Two of Each: The Nippur Deluge Tablet and Noah's Flood

August 30, 2014 – July 26, 2015
One of the most exciting events in Near Eastern archaeology was the discovery of a cuneiform tablet from Nineveh that recounted the ancient story of Gilgamesh. The tale is remarkable not only for being mankind’s oldest epic, but also because it tells the story of a catastrophic flood that parallels the biblical story of Noah.The translation of the tablet caused a sensation when it was first announced in 1872. Other tablets with versions of the flood story were later discovered at a number of ancient Near Eastern sites. A tablet discovered in the ruins of the ancient Babylonian city of Nippur in the nineteenth century by a team from the University of Pennsylvania also tells the story of a plan by the gods to destroy the world by means of a great flood and recounts the tale of an immortal man named Utnapishti, who builds a huge boat to rescue his family and every type of animal. Dating from the seventeenth century BC, the tablet contains six columns of text, three per side, with ten to fifteen lines in each column. Written in Sumerian, it not only tells the story of the deluge, but also describes the creation of humans and animals, and records the names of antediluvian cities and their rulers. It reads, in part: “… A flood will I send which will affect all of mankind at once. But seek thou deliverance before the flood breaks forth, for over all living beings, however many there are, will I bring annihilation, destruction, ruin. Take wood and pitch and build a large ship! … take into it … the animals of the field, the birds of the air and the reptiles, two of each … and the family …”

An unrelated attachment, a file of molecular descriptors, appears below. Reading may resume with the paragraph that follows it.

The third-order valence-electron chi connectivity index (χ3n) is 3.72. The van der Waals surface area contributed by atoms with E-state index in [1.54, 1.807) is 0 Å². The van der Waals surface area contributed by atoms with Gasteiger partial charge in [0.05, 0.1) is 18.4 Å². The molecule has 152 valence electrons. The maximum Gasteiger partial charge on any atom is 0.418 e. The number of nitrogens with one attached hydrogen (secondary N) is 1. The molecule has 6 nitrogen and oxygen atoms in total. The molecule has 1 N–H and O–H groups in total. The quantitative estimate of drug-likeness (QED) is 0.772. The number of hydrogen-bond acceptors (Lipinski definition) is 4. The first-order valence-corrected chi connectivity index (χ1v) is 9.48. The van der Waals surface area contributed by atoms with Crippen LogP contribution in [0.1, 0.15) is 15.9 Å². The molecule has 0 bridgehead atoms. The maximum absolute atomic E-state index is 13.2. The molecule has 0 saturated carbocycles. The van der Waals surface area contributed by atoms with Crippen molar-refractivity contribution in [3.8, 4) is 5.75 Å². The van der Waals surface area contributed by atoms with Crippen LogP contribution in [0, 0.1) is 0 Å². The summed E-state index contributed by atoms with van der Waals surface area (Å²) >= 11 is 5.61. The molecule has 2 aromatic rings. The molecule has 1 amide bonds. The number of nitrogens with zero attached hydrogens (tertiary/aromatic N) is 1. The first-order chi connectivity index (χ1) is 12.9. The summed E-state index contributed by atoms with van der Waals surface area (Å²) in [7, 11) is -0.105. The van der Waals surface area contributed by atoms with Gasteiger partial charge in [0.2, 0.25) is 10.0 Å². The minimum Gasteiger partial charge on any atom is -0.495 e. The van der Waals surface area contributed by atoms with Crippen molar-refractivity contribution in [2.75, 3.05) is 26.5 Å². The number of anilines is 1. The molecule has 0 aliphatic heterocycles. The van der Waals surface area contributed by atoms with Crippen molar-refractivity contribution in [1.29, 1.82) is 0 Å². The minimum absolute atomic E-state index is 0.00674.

From Nippur to Noah: Stories of the Flood
Saturday, October 18
2 pm, Reception Hall, Level 3

Accounts of a great primeval flood have resonated throughout history, from ancient Mesopotamia to modern concerns about environmental catastrophes. Join faculty from the Candler School of Theology and alumni of Emory's Graduate Division of Religion as they explore the significance of these accounts. This symposium coincides with the arrival of the Nippur Flood Tablet at the Carlos, one of the earliest Near Eastern texts to describe a world overwhelmed by water. A distinguished panel of scholars will give short papers about what these stories of devastation tell us about our history, our anxieties about humanity's place in the world, and the relationship between religion and the environment. More Information



The Nippur Tablet is on loan to the Michael C. Carlos Museum by the University of Pennsylvania Museum of Archaeology and Anthropology to highlight programming and research focused on ancient biblical sources in conjunction with Emory University’s Creation Stories project.

The exhibitions and educational programs in conjunction with the Creation Stories Project have been made possible by generous grants from the Thalia N. and Chris M. Carlos Foundation, Inc.; the Thalia and Michael C. Carlos Foundation, Inc.; and the Massey Charitable Trust.